Ice Castles won’t return next winter as Dillon readies to begin Town Park upgrades

Dillon Town Park is pictured Oct. 22. This week, Dillon signed off on a new contract for utilities and earthwork for Phase 1 of the park’s reconstruction.
Photo by Sawyer D’Argonne /

The Dillon Town Council signed off on a contractor to continue work on Town Park improvements this year, a major step forward after the pandemic delayed the project for a year.

Town Council members discussed the effort during a regular work session meeting Tuesday afternoon and later signed off on a near half-million dollar contract with Columbine Hills Construction to perform utilities and earthwork during the first phase of the Town Park reconstruction.

The town began the park revamp in 2019 with drainage work, the relocation of one of the park’s tennis courts, and expanding parking along Buffalo and La Bonte streets. The construction of the park’s new multipurpose field was set to begin in 2020, but the pandemic put a pause on the project. However, the delay might have worked out for the best from a financial perspective.

Town Engineer Dan Burroughs said the project went to bid last year before the pandemic hit, and Columbine Hills’ bid was slightly more expensive than this year despite considerably more work included in this year’s proposal.

“We added back in quite a bit of piping that we eliminated from the previous bid last year, almost 470 feet according to my notes,” Burroughs said. “… We got a great price. Last year, with the less pipe work and everything, Columbine Hills Concrete was about $700 more than this bid. So they really went after this project because they wanted to do it. … Sometimes things just work out well.”

The project involves the removal of the top 6 inches of soil and other material from the field, along with the excavation and removal of the soils below the baseball field. The project will also relocate the existing restroom building via crane to the west end of the site, install a new sanitary sewer main and water service to the new bathroom location and install a new storm sewer system on the south side of the park.

The project is scheduled to take place between May 17 and July 2. The town will pursue a separate contract later this summer to complete the installation of the new sports field, irrigation system, climbing wall and initial landscaping on the project.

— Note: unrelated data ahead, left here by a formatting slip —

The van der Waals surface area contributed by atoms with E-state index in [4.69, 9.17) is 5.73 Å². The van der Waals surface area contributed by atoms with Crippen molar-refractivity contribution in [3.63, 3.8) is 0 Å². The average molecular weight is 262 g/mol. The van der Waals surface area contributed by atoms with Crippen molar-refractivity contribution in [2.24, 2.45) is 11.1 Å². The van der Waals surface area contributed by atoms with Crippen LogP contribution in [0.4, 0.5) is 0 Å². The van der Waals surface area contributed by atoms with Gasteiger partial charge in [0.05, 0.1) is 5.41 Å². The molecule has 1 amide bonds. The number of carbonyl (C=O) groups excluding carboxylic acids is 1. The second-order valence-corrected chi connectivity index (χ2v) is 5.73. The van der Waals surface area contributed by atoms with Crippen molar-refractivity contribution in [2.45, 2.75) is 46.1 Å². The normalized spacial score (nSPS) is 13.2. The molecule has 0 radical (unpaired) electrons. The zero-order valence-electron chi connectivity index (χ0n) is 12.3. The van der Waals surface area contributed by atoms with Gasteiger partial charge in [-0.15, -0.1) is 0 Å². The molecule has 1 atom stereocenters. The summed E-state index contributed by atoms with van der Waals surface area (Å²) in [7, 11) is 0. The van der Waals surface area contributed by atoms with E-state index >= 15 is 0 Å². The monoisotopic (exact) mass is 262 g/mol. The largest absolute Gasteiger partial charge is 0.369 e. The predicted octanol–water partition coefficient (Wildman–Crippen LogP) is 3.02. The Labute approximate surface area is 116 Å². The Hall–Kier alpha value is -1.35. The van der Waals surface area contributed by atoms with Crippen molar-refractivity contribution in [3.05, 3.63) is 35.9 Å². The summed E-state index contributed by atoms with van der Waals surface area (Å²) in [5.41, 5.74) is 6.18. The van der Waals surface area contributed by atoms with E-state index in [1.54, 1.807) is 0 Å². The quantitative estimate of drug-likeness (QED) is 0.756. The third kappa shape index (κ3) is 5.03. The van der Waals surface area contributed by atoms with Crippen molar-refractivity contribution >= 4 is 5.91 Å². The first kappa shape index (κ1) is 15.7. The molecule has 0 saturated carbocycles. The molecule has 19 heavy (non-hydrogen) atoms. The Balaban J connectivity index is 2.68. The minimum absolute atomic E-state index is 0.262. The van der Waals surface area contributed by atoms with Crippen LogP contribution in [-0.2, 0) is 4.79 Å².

Finance Director Carri McDonnell said the project came in over budget but that the town was still in a good financial position to fund it.

“I’ve been working heavily on the budget and where we’re at this year based on revenue changes since it’s not as bad as we thought it would be coming out of COVID,” McDonnell said. “… Right now, we’re looking at probably being over around a combined $300,000 hopefully after this next phase comes in, but we won’t have those numbers until the next bid processes comes through.”

Regardless, the town is excited to finally be moving forward with the improvements.

“I think this investment will be in line with other community investments we’ve seen and really create another gem in terms of community amenities available to residents and guests,” Communications Director Kerstin Anderson said. “… I’m excited to see it utilized to its highest potential.”

The construction means Ice Castles will not be returning to the park this winter, though the town has voiced that negotiations will continue with regard to bringing the attraction back in the future.

“Due to the upcoming construction, it is simply not feasible for them to be located in Town Park without upgrading the site improvements and utilities,” Town Manager Nathan Johnson wrote in an email. “Ice Castles has indicated that they will be working toward different options for operating in the town of Dillon in the near future. Once these options are brought forward, we will work collectively on a partnership that is beneficial for the town.”


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